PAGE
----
Oyster, by Janet Turner Hospital. Read it at your peril

OysterOyster by Janette Turner Hospital
My rating: 5 of 5 stars

There were times when I thought, “I can’t continue”. Oyster is best taken in small doses. Janet Turner Hospital is a master of her craft. She draws you in and shakes you up. The horror of some scenes – and they are ‘scenes’ – hurt me physically.
Oyster is set in outback Queensland, in the throes of drought. Outer Maroo, an off the map settlement in an off the map location, and the strangest population of any settlement anywhere.
If I put on my academic’s hat, I’d say this was postmodernism at it’s peak, but that’s a personal opinion.
Strangely, since I read the book, I keep coming across references to Quilpie (which does exist) and other ‘real’ places in Outback Queensland that are mentioned in the book.
If you’re up for the challenge, I encourage you to read this book!

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Oyster, by Janet Turner Hospital. Read it at your peril

The Memory Trope

To continue with the trope of memory, memories and remembering, I find this in David Mitchell’s The Thousand Autumns of Jacob de Zoet – a novel I’ve just finished reading and am rereading right away. The slave, Weh, is considering what he ‘owns’ – what he is allowed to own. He knows he is not allowed to own goods or money; indeed, “… a slave cannot even say, ‘These are my fingers,’ or ‘This is my skin.’ We do not own our bodies. We do not own our families”. He ponders the question of whether he owns his own name – not his slave-names – but his true name, the one he tells nobody, “so nobody can steal my name.” Weh muses: Do I own my memories? And comes to the conclusion that, like his true name, his memories are things he owns.


I can’t begin to tell you how much I appreciated this book. It isn’t an easy read, far from it, but so worthwhile. If you do read it, The Bone Clocks is in the same series and also a brilliant book.

So, remembering boarding school, the awful, all-consuming homesickness. Many children at boarding school suffer terribly from homesickness and I was one of them.

It’s the terror you see, the terror of feeling home is going to forget me. Or me forget home.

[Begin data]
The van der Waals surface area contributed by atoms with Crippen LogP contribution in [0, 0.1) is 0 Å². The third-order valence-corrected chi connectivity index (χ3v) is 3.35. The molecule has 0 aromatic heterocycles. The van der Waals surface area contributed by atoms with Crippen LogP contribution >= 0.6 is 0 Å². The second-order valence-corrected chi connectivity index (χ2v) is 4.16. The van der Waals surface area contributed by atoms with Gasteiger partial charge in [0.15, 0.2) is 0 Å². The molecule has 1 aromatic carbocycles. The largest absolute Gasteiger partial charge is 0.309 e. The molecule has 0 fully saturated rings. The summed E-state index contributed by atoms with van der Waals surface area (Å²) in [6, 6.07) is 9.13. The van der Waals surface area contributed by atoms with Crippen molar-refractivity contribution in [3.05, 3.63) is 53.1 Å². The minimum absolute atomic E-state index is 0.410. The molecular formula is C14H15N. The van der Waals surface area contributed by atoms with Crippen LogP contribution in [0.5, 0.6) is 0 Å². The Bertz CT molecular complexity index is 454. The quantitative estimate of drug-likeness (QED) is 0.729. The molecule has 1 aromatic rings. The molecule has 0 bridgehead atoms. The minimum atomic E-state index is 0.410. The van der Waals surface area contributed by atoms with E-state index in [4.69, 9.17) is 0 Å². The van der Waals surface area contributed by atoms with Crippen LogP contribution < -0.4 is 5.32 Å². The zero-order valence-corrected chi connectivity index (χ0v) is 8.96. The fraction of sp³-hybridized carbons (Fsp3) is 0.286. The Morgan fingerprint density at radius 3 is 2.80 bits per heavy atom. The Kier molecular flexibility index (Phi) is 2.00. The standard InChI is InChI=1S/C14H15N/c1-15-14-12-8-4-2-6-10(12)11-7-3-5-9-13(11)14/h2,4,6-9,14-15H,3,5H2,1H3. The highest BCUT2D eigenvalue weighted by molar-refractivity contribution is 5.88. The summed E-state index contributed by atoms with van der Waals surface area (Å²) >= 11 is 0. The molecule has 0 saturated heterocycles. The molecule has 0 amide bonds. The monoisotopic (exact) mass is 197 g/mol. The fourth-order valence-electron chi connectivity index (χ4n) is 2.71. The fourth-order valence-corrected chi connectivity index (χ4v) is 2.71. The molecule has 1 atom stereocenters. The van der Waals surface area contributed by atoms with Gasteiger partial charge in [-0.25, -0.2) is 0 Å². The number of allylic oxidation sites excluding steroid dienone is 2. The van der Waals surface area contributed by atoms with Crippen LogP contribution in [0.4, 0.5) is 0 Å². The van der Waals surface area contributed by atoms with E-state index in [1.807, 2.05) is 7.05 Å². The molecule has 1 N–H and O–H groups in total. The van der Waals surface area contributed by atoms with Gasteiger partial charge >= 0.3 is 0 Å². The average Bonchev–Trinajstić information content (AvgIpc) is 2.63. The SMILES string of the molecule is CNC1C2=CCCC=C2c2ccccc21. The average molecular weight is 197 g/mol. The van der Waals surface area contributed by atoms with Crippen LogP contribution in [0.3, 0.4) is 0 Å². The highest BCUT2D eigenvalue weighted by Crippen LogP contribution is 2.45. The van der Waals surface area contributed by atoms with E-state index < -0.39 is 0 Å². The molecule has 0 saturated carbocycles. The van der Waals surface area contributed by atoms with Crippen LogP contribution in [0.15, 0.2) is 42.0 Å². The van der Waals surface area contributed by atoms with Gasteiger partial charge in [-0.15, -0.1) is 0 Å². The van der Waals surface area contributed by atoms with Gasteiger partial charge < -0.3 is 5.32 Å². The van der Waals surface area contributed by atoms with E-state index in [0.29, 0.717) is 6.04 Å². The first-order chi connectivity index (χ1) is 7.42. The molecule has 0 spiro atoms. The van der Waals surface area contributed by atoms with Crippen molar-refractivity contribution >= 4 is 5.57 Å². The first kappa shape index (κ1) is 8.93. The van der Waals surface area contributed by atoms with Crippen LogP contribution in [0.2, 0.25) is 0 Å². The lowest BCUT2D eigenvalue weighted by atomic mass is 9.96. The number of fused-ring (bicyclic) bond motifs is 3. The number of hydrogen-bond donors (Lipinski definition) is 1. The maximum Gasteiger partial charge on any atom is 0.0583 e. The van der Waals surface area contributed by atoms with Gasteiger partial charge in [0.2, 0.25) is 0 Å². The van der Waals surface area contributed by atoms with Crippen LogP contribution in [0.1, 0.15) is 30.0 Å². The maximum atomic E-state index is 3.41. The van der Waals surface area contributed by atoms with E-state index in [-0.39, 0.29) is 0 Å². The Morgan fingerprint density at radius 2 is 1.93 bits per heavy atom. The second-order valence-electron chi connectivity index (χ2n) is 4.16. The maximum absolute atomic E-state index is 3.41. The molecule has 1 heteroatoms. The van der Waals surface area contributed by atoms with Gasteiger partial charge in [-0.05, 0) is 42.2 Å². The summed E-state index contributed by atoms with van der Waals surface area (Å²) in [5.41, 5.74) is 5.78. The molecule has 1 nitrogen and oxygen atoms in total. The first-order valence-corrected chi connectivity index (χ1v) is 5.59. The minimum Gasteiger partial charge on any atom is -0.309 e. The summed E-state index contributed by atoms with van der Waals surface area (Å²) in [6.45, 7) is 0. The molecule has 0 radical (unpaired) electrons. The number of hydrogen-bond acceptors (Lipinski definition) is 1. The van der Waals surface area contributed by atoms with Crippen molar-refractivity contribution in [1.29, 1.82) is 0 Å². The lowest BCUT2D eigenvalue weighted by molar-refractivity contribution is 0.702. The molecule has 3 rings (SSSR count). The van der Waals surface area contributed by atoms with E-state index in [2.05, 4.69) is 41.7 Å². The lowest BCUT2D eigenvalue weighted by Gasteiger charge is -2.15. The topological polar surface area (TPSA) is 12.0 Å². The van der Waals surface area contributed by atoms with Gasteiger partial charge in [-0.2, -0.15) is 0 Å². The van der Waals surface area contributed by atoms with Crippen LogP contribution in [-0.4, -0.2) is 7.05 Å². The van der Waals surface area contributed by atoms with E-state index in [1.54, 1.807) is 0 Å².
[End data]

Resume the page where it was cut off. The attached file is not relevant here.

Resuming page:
It is the ‘not-belonging’, the ‘not understanding’. I recollect discovering that the younger boarders (like me) were only to use the washbasins on the left side of the bathroom. An unwritten rule that nobody bothers to tell you until you make the mistake of using one on the ‘big-girls’ side! So insignificant now, but so horrible then.

Then I discovered that if my table manners were bad enough I was made to take my meal to the Boarders Library and eat it there. Oh joy! I’m still not sorry I flicked jelly at the Head Mistress. That, or any of the other naughtiness I thought up to get out of the dining room and into the library!

The Memory Trope

This and That

I can understand people being concerned with the physical ailments connected to ageing but for me it is the mental deterioration that matters.

The Night Circus by Erin Morgenstern is an intriguing book. Interesting that she started writing it through NaNoWriMo some years ago. I have two unfinished novels started during NaNoWriMo that hang over me – as does the patchwork quilt I started working on in 1964 and never finished. I will one day if I live long enough. Maybe.

Given the introductory paragraph of this blog, you can understand why Neuroplasticity features in my reading at present. Recently, I finished Barbara Arrowsmith-Young’s book, The Woman Who Changed Her Brain. and, apart from her … ‘earnest’ literary manner, the book held my attention throughout. I would have liked her to give more examples of her techniques but I imagine she holds those close to her chest – that being her living. If the training to teach in her schools wasn’t held in Canada I would be tempted to enrol. I was lead to her book through Norman Doidge’s book, The Brain that Changes Itself. I am still working through that.